Seven hundred and fifty million years

Afbeeldingsresultaat voor site:ilocate.nl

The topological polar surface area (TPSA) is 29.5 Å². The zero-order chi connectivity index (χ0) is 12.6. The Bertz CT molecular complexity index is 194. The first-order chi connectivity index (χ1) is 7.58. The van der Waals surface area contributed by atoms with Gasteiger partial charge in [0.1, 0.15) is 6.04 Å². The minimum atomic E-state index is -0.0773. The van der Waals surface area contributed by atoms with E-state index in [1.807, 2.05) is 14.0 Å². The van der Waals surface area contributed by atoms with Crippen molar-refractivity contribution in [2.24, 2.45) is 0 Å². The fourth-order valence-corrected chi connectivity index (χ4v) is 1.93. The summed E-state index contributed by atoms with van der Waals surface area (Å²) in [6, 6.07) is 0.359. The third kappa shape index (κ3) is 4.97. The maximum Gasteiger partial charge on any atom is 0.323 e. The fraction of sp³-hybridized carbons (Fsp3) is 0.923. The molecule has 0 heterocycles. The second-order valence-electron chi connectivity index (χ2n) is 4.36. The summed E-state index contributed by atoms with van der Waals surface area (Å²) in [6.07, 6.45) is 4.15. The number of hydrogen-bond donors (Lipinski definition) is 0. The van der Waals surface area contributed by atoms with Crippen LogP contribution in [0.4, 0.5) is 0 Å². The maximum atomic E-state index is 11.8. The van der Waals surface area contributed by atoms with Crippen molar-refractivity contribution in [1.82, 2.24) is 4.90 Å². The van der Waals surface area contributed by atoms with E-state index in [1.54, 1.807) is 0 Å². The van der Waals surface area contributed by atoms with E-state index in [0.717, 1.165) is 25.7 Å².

In this adjustment, a day equals something like seven hundred and fifty million years, and thus “all day Monday and until Tuesday noon creation was busy getting the earth going.” Life began Tuesday noon, and “the beautiful, organic wholeness of it” developed over the next four days. “At 4 P.M. Saturday, the big reptiles came on. Five hours later, when the redwoods appeared, there were no more big reptiles. At three minutes before midnight, the human race appeared. At one-fourth of a second before midnight, Christ arrived. At one-fortieth of a second before midnight, the Industrial Revolution began. We are surrounded with people zakelijke energie who think that what we have been doing for that one-fortieth of a second can go on indefinitely. They are considered normal, but they are stark raving mad.” Brower holds up a photograph of the world -blue, green, and swirling white. “This is the sudden insight from Apollo,” he says. “There it is. That’s all. We see through the eyes of the astronauts how fragile our life really is.” Brower has computed that we are driving through the earth’s resources at a rate comparable to an automobile going a hundred and twenty-eight miles an hour-and he says that we are accelerating. In like manner, geologists will sometimes use the calendar year as a unit to represent the time scale, and in such terms the Precambrian runs from New Year’s Day until well after Halloween. Dinosaurs appear in the middle of December and are gone the zakelijke energie vergelijken day after Christmas. The last ice sheet melts on December 31st at one minute before midnight, and the Roman Empire lasts five seconds. With your arms spread wide again to represent all time on earth, look at one hand with its line of life. The Cambrian begins in the wrist, and the Permian Extinction is at the outer end of the palm. All of the Cenozoic is in a fingerprint, and in a single stroke with a mediumgrained nail file you could eradicate human history. Geologists live with the geologic scale. Individually, they may or may not be alarmed by the rate of exploitation of the things they discover, but, like the environmentalists, they use these repetitive analogies to place the human record in perspective-to see the Age of Reflection, the last few thousand years, as a small bright sparkle at the end of time.

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